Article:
Fire ants mate in nuptial flights hundreds or thousands of feet in the air. They use environmental cues to both synchronize mating flights with other colonies and ensure that conditions are good for founding new colonies. This means that the afternoon following a rain (particularly if it’s been dry for a while) hundreds and thousands of newly mated queens can be found wandering the ground in search of a good nest site. (The dying males are also in abundance.) The foundresses may start colonies alone, in groups, or even join existing colonies. In the meantime these ants explore every available nook and crevice which may provide both refuge and a good start on a nest tunnel.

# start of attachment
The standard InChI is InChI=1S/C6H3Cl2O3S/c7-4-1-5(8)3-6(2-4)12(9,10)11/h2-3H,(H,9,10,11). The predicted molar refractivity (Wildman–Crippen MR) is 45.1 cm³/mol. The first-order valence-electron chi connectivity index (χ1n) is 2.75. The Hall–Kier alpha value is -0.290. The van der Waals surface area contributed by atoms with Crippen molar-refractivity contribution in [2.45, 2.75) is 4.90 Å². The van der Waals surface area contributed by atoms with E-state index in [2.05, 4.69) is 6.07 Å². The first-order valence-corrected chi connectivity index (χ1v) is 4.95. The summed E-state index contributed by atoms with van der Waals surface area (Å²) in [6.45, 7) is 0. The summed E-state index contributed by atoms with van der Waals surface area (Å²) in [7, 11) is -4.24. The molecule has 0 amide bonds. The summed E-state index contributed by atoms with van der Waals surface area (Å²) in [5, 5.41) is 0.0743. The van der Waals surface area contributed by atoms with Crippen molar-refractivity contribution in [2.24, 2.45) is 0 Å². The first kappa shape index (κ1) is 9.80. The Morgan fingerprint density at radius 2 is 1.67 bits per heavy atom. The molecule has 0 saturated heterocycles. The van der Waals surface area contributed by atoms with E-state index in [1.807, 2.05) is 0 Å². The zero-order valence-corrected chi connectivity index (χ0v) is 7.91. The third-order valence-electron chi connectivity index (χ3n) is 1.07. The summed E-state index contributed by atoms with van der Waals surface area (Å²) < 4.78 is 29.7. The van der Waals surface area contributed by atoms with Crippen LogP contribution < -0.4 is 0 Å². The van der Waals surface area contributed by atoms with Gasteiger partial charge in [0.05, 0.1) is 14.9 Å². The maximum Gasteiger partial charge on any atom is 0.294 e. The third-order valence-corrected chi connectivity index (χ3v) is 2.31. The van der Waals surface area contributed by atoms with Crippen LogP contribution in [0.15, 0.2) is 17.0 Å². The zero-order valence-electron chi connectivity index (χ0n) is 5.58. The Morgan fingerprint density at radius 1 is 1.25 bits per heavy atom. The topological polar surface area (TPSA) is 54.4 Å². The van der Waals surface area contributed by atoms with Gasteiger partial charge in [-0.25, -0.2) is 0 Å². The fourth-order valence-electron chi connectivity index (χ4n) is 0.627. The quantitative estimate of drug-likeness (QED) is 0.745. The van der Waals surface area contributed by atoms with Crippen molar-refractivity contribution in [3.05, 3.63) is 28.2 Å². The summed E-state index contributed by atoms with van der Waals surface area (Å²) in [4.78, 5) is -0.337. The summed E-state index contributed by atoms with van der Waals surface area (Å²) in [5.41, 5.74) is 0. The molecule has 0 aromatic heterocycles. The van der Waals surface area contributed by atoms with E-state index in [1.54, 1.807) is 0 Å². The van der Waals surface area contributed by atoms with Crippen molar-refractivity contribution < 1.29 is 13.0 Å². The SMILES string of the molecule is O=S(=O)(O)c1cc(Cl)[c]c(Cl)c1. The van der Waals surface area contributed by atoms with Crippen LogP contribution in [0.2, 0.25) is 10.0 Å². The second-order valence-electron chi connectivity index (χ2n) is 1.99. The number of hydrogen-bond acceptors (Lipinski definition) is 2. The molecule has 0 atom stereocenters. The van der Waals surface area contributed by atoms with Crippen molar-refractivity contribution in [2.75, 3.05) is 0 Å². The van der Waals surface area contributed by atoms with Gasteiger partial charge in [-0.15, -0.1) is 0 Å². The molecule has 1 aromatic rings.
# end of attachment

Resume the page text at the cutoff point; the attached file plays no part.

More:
The alates are easiest to find in areas where they have trouble going to ground. For instance, on a hard gravel pathway or a paved road you may turn a leaf or a stone and find a dozen queens wedged underneath. In some cases, like the picture at the beginning of this post, I have even found piles of fire ant alates apparently attempting to hide under each other (or at least conserve moisture). When not hiding, the wandering alates are easy to spot due to their large, shiny abdomens and awkward, trundling walk.
The sudden surge in these slow, mostly defenseless sexuals (the queen’s stinger/ovipositor is modified for egg-laying) makes a tasty meal for many predators. Don’t think a queen is completely helpless however. I’ve personally observed a foundress with an egg clutch tear a dozen invading fire ant workers limb from limb with her mandibles alone.